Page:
An RCA connector (either RCA phono connector or Phono connector) is a type of electrical connector generally used to carry audio and video signals. The name RCA derives from the company Radio Corporation of America, which introduced the design in the 1930s.
Male plug and female jack connectors are called RCA plug and RCA jack. The word phono is an abbreviation for the word phono connector in phonograph, as this connector was originally created to allow the connection of the phonograph turntable to a radio receiver.
RCA jacks are often used on phono inputs, a set of input jacks often found on the rear panel of a preamp, mixer or amplifier, especially in early radio sets to which a phonograph or turntable was connected.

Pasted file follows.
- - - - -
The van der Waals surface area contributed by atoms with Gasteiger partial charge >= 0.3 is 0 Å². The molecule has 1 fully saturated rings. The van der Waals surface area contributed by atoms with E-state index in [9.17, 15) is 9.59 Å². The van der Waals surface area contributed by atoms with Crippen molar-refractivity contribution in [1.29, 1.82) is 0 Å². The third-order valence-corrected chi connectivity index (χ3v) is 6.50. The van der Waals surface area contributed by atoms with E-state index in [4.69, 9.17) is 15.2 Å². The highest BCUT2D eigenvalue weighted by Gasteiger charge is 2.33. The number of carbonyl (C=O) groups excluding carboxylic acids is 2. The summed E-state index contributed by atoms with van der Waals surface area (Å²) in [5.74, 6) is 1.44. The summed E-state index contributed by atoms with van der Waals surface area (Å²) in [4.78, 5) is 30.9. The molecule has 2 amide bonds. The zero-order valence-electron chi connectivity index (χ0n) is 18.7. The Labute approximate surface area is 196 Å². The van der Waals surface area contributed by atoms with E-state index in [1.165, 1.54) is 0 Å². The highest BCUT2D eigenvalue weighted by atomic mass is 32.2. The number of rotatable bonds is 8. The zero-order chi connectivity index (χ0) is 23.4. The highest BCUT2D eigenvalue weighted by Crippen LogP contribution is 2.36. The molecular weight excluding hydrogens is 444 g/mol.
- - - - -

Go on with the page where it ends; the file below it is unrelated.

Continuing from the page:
The biggest problem of RCA connectors is that the live end of the male connector that carries the signal comes into contact with the female part without touching the reference end on the outside.
In working devices, when the connector is disconnected and inserted, it causes a short-term loud sound, and in some cases, the device breaks down. For this reason, it is inconvenient to disconnect and connect the RCA connector while the device is operating.